Tech executives aren’t fortunetellers

People who work in technology are often incredibly smart. But that doesn’t necessarily make them accurate forecasters of human and social behavior. (Photo: NYTimes)
People who work in technology are often incredibly smart. But that doesn’t necessarily make them accurate forecasters of human and social behavior.
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Airbnb’s chief executive said that he thought more people would hop between multiple homes when the pandemic ends. Mark Zuckerberg of Facebook talked about his vision of people using goggles that read their minds. A co-founder of Stripe, the digital finance startup, spoke about a range of things, including worker productivity metrics and the need for improved medical technology.

These were thought-provoking ideas, and successful tech executives have been right an awful lot.

But I am asking for a little more humility from technologists and a little more skepticism from the rest of us. Being really smart and overseeing products used by millions of people doesn’t make tech executives oracles. (That’s true even for the tech company named Oracle.)

As tech has become more enmeshed in our lives and the economy — and as tech founders have become red-carpet-worthy celebrities — people want to know what technologists think about … everything: the future of cities, education, health care, jobs and the environment. It makes sense. I want to hear what they think, too.

Seeing the activity of millions or billions of people and businesses gives technology companies insights that few others have. We want powerful corporate leaders to be thoughtful about the world. And technologists can turn their beliefs into our reality.

But like all of us, technologists have blind spots and biases. They can misjudge or opine on topics that they don’t really understand. And humans are not always good at understanding humans.

The problem, I fear, is that we too often associate running an innovative company with an ability to predict the future. And that can have real consequences if we build policy and our lives around what they say.

One of the most glaring examples was Uber’s proclamations that it would help alleviate traffic and pollution in major metropolitan areas and reduce the number of cars in the United States. In 2015, Uber’s co-founder, Travis Kalanick, described the future of his company: “Fewer cars, less congestion, more parking, less pollution and creating thousands of jobs.”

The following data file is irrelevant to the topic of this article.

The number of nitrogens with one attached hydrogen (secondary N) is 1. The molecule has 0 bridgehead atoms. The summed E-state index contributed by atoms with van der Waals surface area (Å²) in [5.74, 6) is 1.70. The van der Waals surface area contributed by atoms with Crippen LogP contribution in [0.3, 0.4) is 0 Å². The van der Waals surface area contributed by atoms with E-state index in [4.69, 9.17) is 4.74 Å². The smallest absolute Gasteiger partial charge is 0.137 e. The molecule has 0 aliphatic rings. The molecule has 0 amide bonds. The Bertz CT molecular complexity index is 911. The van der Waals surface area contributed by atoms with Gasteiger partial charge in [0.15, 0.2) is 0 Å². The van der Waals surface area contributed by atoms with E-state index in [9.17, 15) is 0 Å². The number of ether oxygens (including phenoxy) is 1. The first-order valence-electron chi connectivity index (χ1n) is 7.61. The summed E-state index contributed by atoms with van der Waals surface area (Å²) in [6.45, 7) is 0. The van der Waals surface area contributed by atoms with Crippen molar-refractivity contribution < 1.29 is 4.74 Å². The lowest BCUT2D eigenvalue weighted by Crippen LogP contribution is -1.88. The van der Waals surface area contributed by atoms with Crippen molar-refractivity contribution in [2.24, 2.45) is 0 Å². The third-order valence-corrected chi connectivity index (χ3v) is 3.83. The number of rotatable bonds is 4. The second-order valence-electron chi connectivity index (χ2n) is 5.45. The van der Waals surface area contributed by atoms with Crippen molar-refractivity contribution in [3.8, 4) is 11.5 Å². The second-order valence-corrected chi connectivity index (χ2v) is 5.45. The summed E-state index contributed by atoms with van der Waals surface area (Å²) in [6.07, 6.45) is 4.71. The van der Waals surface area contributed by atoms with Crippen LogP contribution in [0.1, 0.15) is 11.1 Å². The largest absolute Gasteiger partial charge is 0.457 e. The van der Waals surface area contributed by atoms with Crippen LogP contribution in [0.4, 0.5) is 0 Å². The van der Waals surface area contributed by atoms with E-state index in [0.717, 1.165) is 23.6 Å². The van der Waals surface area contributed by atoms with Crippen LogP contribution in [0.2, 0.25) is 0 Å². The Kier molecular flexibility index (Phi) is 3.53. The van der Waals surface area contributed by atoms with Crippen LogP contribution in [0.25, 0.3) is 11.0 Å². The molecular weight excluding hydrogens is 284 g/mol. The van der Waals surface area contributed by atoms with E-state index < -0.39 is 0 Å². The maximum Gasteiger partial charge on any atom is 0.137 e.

Research now shows that Uber and other on-demand ride services largely did the opposite. They made traffic in many cities worse, contributed to an increase in miles driven in the United States and pulled people from shared transit to solo cars.

Perhaps Kalanick and others who backed Uber’s vision of a less car-reliant country didn’t mean it. Maybe they just wanted to make Uber sound virtuous.

But more likely, the lesson here is that technologists often don’t foresee how people will respond to what they create. Zuckerberg now says that he didn’t anticipate that Facebook would empower authoritarians and create incentives for the most radical voices.

Some of the same promises that Uber was making a few years ago are now coming from companies working on computer-driven cars, fast trains and other transportation innovations. I’m excited about these ideas, but also mindful what happened to the original hope of the ride services.

That track record calls not for cynicism but for healthy doubt and self-criticism. We need more questions asked, both by the technology companies and the rest of us. We could start with: What makes you think that? What if you’re wrong? What might you be missing?

It might also help if technologists answered, “I don’t know,” when someone asks them to weigh in on China’s gross domestic product.

Geopolitics under the sea

I wrote in a newsletter about the blurry line between countries’ desire for technology self-reliance and protectionism. Now I want to make the connection to undersea cables. (As regular On Tech readers know, I love boring technology.)

Most of us will never see the cables that run under oceans and seas, but a few hundred of these pipelines move nearly all international internet and telephone traffic around the world.

That makes the people and companies that control the undersea cables the masters of the internet. They wield choke points that could be abused to spy on what’s happening online or cut a country off from large swathes of the internet.

With that kind of power, these dull clusters of glass fibers are of great concern to governments.

You can see that in the tussle over a new undersea internet cable called Peace that is snaking from China to Pakistan and then underwater around Africa to France.

This cable is being built by Chinese companies, and US security officials worry that Peace could be used by China’s government for sabotage or surveillance. France says the undersea link will help its economy, and it’s stuck in the middle between its US allies and China.

The Wall Street Journal also reported that a group led by Facebook dropped its plans to build a new internet cable between California and Hong Kong after months of pressure from US national security officials. Again, the officials’ concern is that a physical link to Hong Kong — and China’s greater assertion of control over the island — could be a security risk.

The fights over undersea cables raise a messy question about technology in a fractured world: Is there a way to connect people without laying the foundation for security threats? Shared internet infrastructure has been essential to link the world, but it doesn’t work if countries do not trust one another.